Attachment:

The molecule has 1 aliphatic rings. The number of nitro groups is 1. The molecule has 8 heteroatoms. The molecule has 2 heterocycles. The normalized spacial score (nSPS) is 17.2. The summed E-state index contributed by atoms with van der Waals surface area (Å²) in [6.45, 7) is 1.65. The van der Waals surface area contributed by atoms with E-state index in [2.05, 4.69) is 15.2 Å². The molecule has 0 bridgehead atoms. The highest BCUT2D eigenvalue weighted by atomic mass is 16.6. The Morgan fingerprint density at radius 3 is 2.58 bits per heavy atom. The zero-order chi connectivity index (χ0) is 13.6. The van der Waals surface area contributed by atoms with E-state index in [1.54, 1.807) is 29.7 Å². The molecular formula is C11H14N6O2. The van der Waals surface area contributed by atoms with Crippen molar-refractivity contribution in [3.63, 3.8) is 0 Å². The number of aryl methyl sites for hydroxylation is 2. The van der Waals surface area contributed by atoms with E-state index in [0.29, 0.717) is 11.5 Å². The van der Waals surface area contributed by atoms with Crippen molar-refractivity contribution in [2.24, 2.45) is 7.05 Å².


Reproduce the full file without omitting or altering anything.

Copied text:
The molecule has 1 aliphatic rings. The number of nitro groups is 1. The molecule has 8 heteroatoms. The molecule has 2 heterocycles. The normalized spacial score (nSPS) is 17.2. The summed E-state index contributed by atoms with van der Waals surface area (Å²) in [6.45, 7) is 1.65. The van der Waals surface area contributed by atoms with E-state index in [2.05, 4.69) is 15.2 Å². The molecule has 0 bridgehead atoms. The highest BCUT2D eigenvalue weighted by atomic mass is 16.6. The Morgan fingerprint density at radius 3 is 2.58 bits per heavy atom. The zero-order chi connectivity index (χ0) is 13.6. The van der Waals surface area contributed by atoms with E-state index in [1.54, 1.807) is 29.7 Å². The molecular formula is C11H14N6O2. The van der Waals surface area contributed by atoms with Crippen molar-refractivity contribution in [3.63, 3.8) is 0 Å². The number of aryl methyl sites for hydroxylation is 2. The van der Waals surface area contributed by atoms with E-state index in [0.29, 0.717) is 11.5 Å². The van der Waals surface area contributed by atoms with Crippen molar-refractivity contribution in [2.24, 2.45) is 7.05 Å².